Cypress Hill’s Sen Dog on his new project, Powerflo, and Latinx identity ahead of Saturday’s Granada show

As part of the hip-hop group Cypress Hill, rapper Sen Dog is known for his strong verbal jabs, which punctuate the laconic flow of B-Real. Sen’s lyrics also hit hard, so it’s no surprise that he frequently works with heavy rock and metal artists such as Phunk Junkeez, P.O.D. and Transplants. No shock, then, that Sen would join forces with members of Biohazard and Fear Factory to form a new project, called Powerflo.

The band’s self-titled debut arrived in June, and Powerflo’s “Resistance” has been tapped as the theme song for NXT, World Wrestling Entertainment’s developmental program. The group’s out on the road right now, opening for Brujería. I called Sen Dog to ask him about heavy music and Latin identity.

The Pitch: This current tour seems to have a strong Latinx identity to it. Is that something you see as well?

Sen Dog: Oh, yeah, definitely, that stands out from the Latino perspective, and how much Latinos love heavy metal. It’s definitely a cool thing — a cool vibe about it — to be able to represent. Whenever you get a chance to represent who you are, and your culture, that’s always a cool thing, especially in this manner. It’s a cool deal.

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With Brujería headlining and Powerflo performing, it seems that, given the current climate, there being a political element is kind of an important thing.

I believe so, especially nowadays, after all this negative talk of Latinos by our governing office and stuff. I don’t know how political of a stance Powerflo takes, but there are things in my lyrics that are affected by the world’s current state.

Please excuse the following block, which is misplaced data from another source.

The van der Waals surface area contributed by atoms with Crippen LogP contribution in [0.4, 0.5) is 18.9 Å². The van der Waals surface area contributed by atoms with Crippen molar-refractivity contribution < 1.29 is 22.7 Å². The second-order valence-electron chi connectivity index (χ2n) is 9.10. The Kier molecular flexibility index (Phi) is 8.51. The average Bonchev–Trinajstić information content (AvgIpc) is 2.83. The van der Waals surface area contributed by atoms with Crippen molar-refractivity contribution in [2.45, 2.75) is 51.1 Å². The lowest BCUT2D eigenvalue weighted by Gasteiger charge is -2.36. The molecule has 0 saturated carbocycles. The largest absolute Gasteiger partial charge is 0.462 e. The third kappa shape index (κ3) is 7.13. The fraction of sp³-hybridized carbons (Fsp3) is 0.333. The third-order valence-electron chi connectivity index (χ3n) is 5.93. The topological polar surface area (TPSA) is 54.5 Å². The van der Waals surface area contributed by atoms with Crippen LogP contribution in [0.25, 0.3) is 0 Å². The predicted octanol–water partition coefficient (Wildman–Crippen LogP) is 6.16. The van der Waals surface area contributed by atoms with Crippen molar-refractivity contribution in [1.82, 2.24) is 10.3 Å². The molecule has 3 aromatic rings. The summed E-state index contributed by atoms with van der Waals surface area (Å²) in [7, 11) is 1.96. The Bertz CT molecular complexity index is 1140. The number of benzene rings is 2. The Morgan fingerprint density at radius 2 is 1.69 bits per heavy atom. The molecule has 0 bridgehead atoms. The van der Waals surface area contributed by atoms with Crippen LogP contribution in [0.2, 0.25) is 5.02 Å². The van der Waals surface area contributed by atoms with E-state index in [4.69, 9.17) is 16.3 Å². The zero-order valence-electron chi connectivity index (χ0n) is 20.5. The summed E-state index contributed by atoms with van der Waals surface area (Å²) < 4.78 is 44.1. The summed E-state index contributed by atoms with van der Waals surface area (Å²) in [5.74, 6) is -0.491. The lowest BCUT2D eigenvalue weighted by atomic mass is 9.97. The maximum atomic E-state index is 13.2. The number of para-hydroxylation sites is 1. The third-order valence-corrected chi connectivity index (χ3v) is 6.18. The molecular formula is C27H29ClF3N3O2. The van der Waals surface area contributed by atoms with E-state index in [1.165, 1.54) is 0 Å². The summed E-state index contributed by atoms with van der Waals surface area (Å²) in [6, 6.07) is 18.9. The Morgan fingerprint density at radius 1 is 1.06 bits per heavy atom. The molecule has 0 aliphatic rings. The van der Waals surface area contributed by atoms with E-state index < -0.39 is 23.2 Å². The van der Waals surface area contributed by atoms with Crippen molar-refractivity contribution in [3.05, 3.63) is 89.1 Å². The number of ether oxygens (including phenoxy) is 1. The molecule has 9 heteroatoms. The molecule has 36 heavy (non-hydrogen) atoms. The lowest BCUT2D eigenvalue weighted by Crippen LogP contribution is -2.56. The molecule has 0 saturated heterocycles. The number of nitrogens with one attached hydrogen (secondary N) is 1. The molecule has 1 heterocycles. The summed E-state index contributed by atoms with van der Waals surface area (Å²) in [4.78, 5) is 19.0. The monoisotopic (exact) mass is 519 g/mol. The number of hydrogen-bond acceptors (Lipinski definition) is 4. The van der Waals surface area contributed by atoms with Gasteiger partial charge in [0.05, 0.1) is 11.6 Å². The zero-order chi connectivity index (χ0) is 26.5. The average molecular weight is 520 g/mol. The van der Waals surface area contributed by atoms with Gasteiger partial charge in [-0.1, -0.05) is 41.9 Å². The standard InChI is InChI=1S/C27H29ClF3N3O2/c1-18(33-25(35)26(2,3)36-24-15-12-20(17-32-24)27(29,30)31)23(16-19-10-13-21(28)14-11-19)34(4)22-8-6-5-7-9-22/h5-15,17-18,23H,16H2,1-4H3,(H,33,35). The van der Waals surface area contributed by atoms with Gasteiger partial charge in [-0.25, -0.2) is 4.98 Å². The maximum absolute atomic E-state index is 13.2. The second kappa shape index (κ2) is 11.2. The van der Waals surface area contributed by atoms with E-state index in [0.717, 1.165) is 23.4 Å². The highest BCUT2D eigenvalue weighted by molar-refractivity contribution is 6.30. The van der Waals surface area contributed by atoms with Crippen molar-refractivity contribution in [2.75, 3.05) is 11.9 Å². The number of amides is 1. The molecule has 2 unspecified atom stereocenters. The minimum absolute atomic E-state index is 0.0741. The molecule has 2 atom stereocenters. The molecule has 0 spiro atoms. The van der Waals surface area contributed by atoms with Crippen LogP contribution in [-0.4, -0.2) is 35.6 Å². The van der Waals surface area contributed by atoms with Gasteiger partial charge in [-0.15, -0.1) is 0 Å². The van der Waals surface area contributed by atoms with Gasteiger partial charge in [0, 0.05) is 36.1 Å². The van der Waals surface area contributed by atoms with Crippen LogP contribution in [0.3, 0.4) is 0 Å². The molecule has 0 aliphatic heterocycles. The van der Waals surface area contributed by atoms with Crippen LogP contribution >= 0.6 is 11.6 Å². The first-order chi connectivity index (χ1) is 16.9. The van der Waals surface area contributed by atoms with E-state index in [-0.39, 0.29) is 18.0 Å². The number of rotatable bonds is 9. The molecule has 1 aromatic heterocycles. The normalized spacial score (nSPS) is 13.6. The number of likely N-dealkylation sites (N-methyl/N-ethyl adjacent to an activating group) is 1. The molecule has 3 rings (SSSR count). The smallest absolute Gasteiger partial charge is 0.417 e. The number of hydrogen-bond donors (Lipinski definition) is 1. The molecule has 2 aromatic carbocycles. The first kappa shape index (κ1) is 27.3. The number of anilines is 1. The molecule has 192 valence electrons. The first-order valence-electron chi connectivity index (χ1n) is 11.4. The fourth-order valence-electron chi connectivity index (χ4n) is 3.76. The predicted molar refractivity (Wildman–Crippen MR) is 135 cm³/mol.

But I think the fact that it’s Latino bands on the bill makes it something to pay attention to. Like, I think that people wonder if we’re going to make some kind of social statement here, or if we’re going out for heavy metal’s sake, but all of the possibilities are there, you know?

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Do you feel like having Latino visibility in this current political climate is a statement in and of itself?

Yeah, I think so, because it is a positive thing, because we’re going out as one, and bringing in whoever wants to come to this concert. I think we have a chance to show people who might’ve been fooled by recent news of Latinos and what we represent — it’s a chance for people to learn more about who we are and what we do: that a Latino person isn’t a lazy person or someone who’s looking to take their job or something like that.

It’s a chance to go out and make people socially aware of how hard-working we are and – not just that – just that whole stigma of Latinos not being intelligent or not being able to speak the language or things like that. I think we get a chance to put all that stuff to bed, you know?

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This lineup’s pretty diverse in terms of genre, too, right?

I’ve always been one to believe that hip-hop and metal have gone together. They marry well, and it’s pretty much the same state of mind: the kind of rebellious attitude that hip-hop has, and that heavy metal and rock and roll were born with. I think hip-hop was born with the same attitude, and the culture — when rock was born, it was all like, “Rock will never last,” and they said the same thing about heavy metal, and the same thing about hip-hop.

For some reason, those two — ever since Aerosmith and Run-DMC, it was like, if you do them right, it does not fail. Fuckin’ put your own reality and dose of integrity into it, and not rest on what other bands have done in the past or you yourself have done in the past. Always come with a new, fresh feel.

For those reasons, I think that those two genres: They mesh well. If you get a vocalist who has always straddled the line of what is hip-hop and what is rock and roll or heavy metal, and understands the spirit that you have to have for it, then you probably have a winning formula, there.

Powerflo performs at the Granada with Brujería, Piñata Protest, and Young Bull on Saturday, October 28. Details on that show here.